It is at least part of a bigger picture, one in which hockey and soccer in the U.S. are fighting everything from misconceptions about their fan bases to battles to expand them. Plus, it comes down to accepting reality, setting realistic goals, and even reveling in the passionate and knowledgeable nature of the constituencies.
Gretzky went into a market that had been the site of hockey interest for years, both because of the transplant nature of the population and because of the passion of fans who never had lived anywhere outside of the Southlands.
But he was the new flashpoint.
Gretzky, indisputably the best player in the world, attracted general sports fans to indisputably the top hockey league in the world. He drew in members of the mainstream media and even commentators whose hockey pieces could never stoop so low to be straight discussions, but were previously 57 consecutive missives about whether the sport ever would become "legitimate." He made it to Johnny's couch. He made it to the Stanley Cup finals. He helped inspire young Los Angeles-area athletes to try and stick with the sport.
He didn't "make" hockey in the Southlands or the Sun Belt, but he sure as heck helped it, even if some of the reasons didn't make complete sense. Although this never was in his control, he also did it before celebrity-mania got completely absurd and when his skill and talent were more important than whether he could be famous for being famous.
Beckham isn't the best player in the world. The league he is joining isn't anywhere close to the best in the world, but it also has a constituency that too often has been afforded little respect by the mainstream media. And now that Beckham has signed on, there have been the new wave of 3,248 columns and monologues about how the sport is too boring for Americans and why, if it's so great, all these kids who have played it in the past three decades haven't grow up to break down the box-office doors?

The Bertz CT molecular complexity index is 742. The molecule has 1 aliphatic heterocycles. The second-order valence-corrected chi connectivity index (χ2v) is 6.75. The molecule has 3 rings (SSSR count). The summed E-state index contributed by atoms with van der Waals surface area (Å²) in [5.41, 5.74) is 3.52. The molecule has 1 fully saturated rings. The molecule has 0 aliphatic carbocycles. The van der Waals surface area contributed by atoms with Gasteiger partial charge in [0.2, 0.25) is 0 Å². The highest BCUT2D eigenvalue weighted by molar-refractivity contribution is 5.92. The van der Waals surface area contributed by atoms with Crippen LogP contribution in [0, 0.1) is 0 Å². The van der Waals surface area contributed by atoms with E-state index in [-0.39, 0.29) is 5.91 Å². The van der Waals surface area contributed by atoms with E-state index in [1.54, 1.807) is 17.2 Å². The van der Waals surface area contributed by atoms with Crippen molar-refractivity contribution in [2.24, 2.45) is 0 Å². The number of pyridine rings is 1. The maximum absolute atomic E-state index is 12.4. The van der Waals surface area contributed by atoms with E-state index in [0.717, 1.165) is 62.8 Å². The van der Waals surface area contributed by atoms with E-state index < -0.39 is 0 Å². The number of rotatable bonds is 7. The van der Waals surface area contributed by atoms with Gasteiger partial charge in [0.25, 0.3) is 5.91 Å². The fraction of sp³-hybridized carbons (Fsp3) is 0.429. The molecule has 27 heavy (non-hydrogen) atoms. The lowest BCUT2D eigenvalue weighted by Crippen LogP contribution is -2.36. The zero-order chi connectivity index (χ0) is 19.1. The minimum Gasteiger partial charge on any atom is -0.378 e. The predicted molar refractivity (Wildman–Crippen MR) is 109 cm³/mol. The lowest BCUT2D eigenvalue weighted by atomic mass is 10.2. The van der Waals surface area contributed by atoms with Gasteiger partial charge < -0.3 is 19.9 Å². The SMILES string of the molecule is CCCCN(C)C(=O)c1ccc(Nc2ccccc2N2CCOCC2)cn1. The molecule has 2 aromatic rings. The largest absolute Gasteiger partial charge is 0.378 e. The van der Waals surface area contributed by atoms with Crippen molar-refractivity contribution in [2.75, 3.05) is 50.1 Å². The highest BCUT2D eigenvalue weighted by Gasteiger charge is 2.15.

After all these years, after fits and spurts, MLS still is fighting the same credibility battles. I also think part of the problem is it's still in the battle for self-identity: Do you retrench, play up the home-grown talent even more, rather than leave the uninitiated among us trying to figure out how good that guy from Argentina really is?
That's where hockey has it all over MLS. Not only has the internationalization of the talent pool improved the sport, it has been pervasive and (mostly) accepted. As Gretzky starred in Los Angeles, he was playing with and against the best players in the world, from around the world.
Now I'm going back to working on my latest screenplay.
"Wraparound Like Gretzky."
Terry Frei is a regular contributor to ESPN.com. He is the author of "Third Down and a War to Go" and "Horns, Hogs, and Nixon Coming."
On the surface, one could compare David Beckham's arrival to Los Angeles to Wayne Gretzky's Hollywood debut in 1988. But Terry Frei says there are some big differences.